Cracked TeethCracks in teeth can be a ‘ticking time bomb’ just waiting to catch you out at an inconvenient time. Cracks can be present for years and seem superficial and harmless but then suddenly give way and cause half of your tooth to fracture. Cracks can propagate, like a crack in a windscreen, and can have devastating results. If a crack extends down on to the root surface of a tooth, usually the only option for the tooth is extraction.

Cracks can occur for a number of reasons:

  • Large fillings, especially amalgam
  • Bruxing/clenching
  • Biting on hard foods – nuts, ice, hard lollies
  • Root treated teeth
  • Accident

 

Signs/symptoms of a cracked tooth:

  • Short, sharp pain on biting (cracked tooth syndrome)
  • Deep pocket under gum line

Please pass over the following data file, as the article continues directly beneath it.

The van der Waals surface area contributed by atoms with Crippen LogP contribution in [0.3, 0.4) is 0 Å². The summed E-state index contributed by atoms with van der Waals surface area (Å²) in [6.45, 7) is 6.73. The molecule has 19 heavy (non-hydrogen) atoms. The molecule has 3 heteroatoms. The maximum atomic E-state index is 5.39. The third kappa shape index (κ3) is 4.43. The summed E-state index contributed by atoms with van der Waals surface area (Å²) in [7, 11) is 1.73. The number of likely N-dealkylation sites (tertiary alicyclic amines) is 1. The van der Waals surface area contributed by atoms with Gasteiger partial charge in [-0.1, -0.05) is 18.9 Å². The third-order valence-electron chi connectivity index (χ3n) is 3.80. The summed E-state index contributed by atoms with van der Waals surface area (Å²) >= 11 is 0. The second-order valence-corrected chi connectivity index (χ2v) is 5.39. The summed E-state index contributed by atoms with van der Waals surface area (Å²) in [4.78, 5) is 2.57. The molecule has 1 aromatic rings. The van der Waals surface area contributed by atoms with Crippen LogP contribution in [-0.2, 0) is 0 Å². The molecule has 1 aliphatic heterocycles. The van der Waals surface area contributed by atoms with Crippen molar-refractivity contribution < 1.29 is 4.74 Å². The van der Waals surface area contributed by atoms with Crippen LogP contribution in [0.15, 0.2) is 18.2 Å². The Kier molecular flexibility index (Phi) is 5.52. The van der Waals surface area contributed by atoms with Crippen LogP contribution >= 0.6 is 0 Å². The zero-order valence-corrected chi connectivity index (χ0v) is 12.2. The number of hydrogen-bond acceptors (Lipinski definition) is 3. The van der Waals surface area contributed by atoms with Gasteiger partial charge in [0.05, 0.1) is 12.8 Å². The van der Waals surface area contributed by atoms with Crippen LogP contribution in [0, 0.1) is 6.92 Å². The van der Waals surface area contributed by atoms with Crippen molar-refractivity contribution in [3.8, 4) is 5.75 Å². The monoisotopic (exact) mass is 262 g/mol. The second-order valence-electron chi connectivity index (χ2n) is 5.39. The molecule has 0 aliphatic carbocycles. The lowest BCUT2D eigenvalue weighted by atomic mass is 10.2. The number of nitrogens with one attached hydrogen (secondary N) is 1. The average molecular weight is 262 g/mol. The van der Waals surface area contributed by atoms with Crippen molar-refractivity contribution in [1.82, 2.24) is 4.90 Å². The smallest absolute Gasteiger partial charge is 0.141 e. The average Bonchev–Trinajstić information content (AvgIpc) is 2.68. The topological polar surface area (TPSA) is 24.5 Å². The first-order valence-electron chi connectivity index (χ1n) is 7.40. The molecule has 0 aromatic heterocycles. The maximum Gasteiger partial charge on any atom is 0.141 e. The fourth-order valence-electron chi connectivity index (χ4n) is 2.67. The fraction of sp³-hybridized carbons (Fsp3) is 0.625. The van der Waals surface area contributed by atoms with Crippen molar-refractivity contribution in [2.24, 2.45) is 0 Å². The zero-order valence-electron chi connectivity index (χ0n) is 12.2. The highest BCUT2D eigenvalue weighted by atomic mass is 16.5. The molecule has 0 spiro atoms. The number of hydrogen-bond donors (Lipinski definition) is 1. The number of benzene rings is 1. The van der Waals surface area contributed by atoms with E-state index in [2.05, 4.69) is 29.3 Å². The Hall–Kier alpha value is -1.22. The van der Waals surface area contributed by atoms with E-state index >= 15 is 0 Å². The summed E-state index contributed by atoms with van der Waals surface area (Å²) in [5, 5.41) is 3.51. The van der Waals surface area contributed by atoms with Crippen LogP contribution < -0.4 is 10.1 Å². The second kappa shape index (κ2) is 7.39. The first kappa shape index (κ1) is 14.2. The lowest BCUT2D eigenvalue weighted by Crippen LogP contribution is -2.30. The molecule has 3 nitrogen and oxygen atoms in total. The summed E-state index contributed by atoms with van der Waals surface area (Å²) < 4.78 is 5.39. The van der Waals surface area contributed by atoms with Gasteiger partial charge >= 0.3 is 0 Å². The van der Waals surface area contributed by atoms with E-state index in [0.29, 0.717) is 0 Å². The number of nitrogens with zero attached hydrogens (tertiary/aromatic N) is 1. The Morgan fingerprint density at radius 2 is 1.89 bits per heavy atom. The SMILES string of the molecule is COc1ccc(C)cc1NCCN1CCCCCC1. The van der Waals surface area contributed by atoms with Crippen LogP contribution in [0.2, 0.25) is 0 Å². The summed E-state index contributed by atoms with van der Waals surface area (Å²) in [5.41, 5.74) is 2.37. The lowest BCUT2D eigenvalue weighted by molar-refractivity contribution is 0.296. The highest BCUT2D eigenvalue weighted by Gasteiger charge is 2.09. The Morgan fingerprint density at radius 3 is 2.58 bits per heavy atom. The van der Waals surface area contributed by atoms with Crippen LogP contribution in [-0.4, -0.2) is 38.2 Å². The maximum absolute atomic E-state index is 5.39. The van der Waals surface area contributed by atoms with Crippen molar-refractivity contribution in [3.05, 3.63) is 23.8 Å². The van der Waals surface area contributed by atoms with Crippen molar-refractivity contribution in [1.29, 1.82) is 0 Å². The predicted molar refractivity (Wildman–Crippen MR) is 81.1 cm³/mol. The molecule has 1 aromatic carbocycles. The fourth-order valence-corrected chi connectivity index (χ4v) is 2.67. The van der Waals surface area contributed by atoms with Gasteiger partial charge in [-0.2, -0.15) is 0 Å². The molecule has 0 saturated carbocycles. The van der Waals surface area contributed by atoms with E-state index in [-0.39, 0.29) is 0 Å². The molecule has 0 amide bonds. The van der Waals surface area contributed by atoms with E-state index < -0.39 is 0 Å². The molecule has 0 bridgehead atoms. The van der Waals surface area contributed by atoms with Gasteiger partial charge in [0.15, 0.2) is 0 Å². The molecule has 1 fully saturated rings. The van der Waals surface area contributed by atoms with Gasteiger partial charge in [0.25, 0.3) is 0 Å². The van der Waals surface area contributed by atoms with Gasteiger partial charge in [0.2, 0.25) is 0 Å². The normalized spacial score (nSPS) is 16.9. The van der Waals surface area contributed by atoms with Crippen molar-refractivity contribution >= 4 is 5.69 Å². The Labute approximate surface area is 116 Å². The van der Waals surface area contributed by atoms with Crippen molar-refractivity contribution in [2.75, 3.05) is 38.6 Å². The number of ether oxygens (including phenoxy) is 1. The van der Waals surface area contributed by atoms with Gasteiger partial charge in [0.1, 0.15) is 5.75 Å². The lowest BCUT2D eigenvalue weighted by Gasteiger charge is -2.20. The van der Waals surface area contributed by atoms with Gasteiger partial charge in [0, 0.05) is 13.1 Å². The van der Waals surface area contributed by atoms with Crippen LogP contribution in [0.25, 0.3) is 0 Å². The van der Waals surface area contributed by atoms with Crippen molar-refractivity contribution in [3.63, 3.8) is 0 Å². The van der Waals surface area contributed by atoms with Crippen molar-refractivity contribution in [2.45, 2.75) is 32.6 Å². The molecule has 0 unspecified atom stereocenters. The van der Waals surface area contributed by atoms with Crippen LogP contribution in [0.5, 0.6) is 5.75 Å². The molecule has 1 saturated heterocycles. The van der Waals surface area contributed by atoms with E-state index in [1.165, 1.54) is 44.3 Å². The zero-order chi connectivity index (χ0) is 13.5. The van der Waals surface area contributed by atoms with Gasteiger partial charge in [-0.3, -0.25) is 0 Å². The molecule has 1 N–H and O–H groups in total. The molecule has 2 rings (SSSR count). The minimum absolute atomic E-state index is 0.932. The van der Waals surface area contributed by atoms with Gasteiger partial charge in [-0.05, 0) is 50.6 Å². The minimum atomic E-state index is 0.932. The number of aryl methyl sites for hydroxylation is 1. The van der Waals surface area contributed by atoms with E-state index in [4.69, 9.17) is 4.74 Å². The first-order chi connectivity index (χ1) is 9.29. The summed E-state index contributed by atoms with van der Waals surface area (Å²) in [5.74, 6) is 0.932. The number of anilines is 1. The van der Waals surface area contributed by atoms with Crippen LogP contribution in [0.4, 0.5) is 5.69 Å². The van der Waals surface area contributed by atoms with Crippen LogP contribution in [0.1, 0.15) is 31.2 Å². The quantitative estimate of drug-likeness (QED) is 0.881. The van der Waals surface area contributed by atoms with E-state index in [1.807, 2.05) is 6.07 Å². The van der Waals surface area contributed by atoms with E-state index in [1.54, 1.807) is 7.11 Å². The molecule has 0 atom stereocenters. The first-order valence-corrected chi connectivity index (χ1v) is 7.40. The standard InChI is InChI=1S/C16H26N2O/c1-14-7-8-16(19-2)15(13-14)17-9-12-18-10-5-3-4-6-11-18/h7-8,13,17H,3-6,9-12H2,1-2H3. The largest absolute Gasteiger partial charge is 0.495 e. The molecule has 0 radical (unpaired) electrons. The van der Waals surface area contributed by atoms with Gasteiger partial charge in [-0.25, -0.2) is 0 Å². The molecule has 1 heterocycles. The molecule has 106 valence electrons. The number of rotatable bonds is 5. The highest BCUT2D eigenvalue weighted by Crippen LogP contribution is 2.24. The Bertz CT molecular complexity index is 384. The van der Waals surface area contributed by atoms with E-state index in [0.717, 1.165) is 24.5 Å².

• Crack lines visible on tooth
  • Portion of filling/tooth fractured

 

How do I prevent cracks?

  • Limit bruxing/clenching of teeth
  • Limit crunching on hard foods
  • Strengthen teeth that have been root treated ie.placing a crown
  • Wear a mouthguard when playing sport

 

What to do if I do have a cracked tooth?

Cracks in teeth never heal. They sometimes stabilise but more often than not they progressively get worse over time. Reducing the stress on teeth can help preserve the crack or at least slow down the progression. There are a number of options for cracked teeth but sometimes it is better to take a proactive approach, rather than waiting for the tooth to split before you do anything about it. Removing the crack and placing a filling is a good option if the existing filling and crack is small. Removing the existing filling and crack and placing a crown over the tooth is the optimal long-term option, as this gives the tooth strength.